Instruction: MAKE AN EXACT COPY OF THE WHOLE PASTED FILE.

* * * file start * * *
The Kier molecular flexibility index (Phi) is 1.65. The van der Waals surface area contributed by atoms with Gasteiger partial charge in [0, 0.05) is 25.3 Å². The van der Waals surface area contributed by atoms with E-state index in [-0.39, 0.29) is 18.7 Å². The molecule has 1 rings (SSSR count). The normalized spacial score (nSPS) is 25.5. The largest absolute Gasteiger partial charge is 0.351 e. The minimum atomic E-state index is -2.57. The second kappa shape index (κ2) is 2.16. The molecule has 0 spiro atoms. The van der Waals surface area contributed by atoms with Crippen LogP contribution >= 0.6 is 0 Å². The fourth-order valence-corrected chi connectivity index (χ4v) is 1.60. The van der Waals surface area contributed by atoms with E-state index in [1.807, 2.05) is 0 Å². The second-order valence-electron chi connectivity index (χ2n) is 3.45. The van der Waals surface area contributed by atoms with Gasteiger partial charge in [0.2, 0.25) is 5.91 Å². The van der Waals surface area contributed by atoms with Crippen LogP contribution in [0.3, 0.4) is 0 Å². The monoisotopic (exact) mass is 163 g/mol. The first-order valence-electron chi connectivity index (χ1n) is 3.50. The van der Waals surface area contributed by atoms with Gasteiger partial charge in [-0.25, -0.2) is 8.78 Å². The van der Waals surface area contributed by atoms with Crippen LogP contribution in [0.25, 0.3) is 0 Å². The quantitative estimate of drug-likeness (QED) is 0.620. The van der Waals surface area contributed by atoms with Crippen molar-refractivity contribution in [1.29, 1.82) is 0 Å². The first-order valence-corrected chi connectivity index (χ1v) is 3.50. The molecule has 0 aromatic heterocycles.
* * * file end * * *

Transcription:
The Kier molecular flexibility index (Phi) is 1.65. The van der Waals surface area contributed by atoms with Gasteiger partial charge in [0, 0.05) is 25.3 Å². The van der Waals surface area contributed by atoms with E-state index in [-0.39, 0.29) is 18.7 Å². The molecule has 1 rings (SSSR count). The normalized spacial score (nSPS) is 25.5. The largest absolute Gasteiger partial charge is 0.351 e. The minimum atomic E-state index is -2.57. The second kappa shape index (κ2) is 2.16. The molecule has 0 spiro atoms. The van der Waals surface area contributed by atoms with Crippen LogP contribution >= 0.6 is 0 Å². The fourth-order valence-corrected chi connectivity index (χ4v) is 1.60. The van der Waals surface area contributed by atoms with E-state index in [1.807, 2.05) is 0 Å². The second-order valence-electron chi connectivity index (χ2n) is 3.45. The van der Waals surface area contributed by atoms with Gasteiger partial charge in [0.2, 0.25) is 5.91 Å². The van der Waals surface area contributed by atoms with Crippen LogP contribution in [0.3, 0.4) is 0 Å². The monoisotopic (exact) mass is 163 g/mol. The first-order valence-electron chi connectivity index (χ1n) is 3.50. The van der Waals surface area contributed by atoms with Gasteiger partial charge in [-0.25, -0.2) is 8.78 Å². The van der Waals surface area contributed by atoms with Crippen LogP contribution in [0.25, 0.3) is 0 Å². The quantitative estimate of drug-likeness (QED) is 0.620. The van der Waals surface area contributed by atoms with Crippen molar-refractivity contribution in [1.29, 1.82) is 0 Å². The first-order valence-corrected chi connectivity index (χ1v) is 3.50. The molecule has 0 aromatic heterocycles.